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14 September 2011: Measles is an ever present threat to child survival

Polio cases are also reported in neighbouring countries. Only through vigilance and vaccination of all children under five years can these diseases be kept under control.

By Dr Rufaro Chatora, WHO Tanzania Representative and Dorothy Rozga, UNICEF Tanzania Representative

Measles Outbreak in Zanzibar and the Mainland

Recent outbreaks of measles, in parts of Zanzibar and in some areas on the Mainland, are a cause for concern. Discussion with community members in affected areas reveals that there is some misinformation about the measles vaccine and tragically this has stopped some parents from choosing to protect their children from the disease. 

In view of the very serious risks that measles poses, we would like to clarify what has been happening, to emphasise the importance of measles vaccination, and to openly pledge our continuing support to health authorities on the Mainland and in Zanzibar as they work to fight outbreaks of the disease and strengthen routine immunization services.

A highly contagious disease

Many parents remember when measles was a leading cause of death among children under five in Tanzania.  Concerted effort at routine immunization targeting all children at the age of 9 months, plus supplementary measles vaccination campaigns, has helped to reduce the terrible toll of this disease. However, it is only through constant vigilance and vaccination that we can keep this killer disease under control.

Sadly, measles has re-emerged as a threat to the survival of Tanzania’s children and to the important health gains achieved over the last decade. This is primarily because many children are not being vaccinated.  Failure to vaccinate children against measles leaves them vulnerable to the disease which can cause disability, including blindness, as well as severe diarrhoea, ear infections, pneumonia and death. Measles can be especially dangerous in children who are poorly nourished, or infected with HIV and AIDS.

Measles is a highly contagious viral infection and children under 5 years are most vulnerable. It is transmitted via droplets from the nose, mouth or throat of infected persons – usually via sneezing and coughing. The first symptoms usually appear 10–12 days after infection, and include high fever, runny nose, bloodshot eyes, and tiny white spots on the inside of the mouth. Several days later, a rash develops, starting on the face and upper neck and gradually spreading downwards. The rash fades after five to six days.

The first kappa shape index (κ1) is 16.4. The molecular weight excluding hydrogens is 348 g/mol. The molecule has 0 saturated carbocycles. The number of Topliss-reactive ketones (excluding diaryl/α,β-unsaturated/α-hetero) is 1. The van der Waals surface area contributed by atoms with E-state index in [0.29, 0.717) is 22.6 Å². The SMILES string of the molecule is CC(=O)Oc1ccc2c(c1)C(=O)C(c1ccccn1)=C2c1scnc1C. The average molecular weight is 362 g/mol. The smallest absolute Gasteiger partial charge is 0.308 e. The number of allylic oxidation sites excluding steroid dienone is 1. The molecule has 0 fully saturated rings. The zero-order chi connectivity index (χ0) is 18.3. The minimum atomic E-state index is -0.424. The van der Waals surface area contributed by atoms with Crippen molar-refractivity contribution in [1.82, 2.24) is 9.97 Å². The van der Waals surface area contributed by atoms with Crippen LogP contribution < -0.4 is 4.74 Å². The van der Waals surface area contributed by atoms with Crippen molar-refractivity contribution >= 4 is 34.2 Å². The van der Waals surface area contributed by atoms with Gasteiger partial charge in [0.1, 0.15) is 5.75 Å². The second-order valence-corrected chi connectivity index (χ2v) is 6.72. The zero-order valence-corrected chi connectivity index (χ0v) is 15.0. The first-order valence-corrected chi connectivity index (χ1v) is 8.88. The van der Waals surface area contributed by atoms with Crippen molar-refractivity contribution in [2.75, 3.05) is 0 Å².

Safe, inexpensive and effective vaccine

The measles vaccine has been in use for more than 40 years. It is safe, inexpensive (less than a Tshs 1,500 per dose) and effective. Most children need only one dose of the vaccine at the age of 9 months to be protected from the disease. However, about one in every ten children needs two doses of the vaccine to ensure protection from measles. All children obtain improved immunity to the disease if they receive a second measles vaccination when they are about two years or older.

The vaccine has very few side-effects and can be safely given to children who are suffering from malaria, flu or other illnesses. There is no evidence of anyone developing resistance to the measles vaccine. The vaccine helps to build immunity by stimulating the body to create the antibodies that will fight the disease. People who have had measles are immune to the disease for life. If you are not sure if your child has had measles, giving the measles vaccine will not cause any harm to the child.

Since one in every ten children is not protected from measles even after vaccination, a pool of children is created who remain susceptible to infection. Over a period of years, this pool of unprotected children gradually increases and so does the risk that the disease will spread. The situation is worse if immunization coverage is less than 100 percent.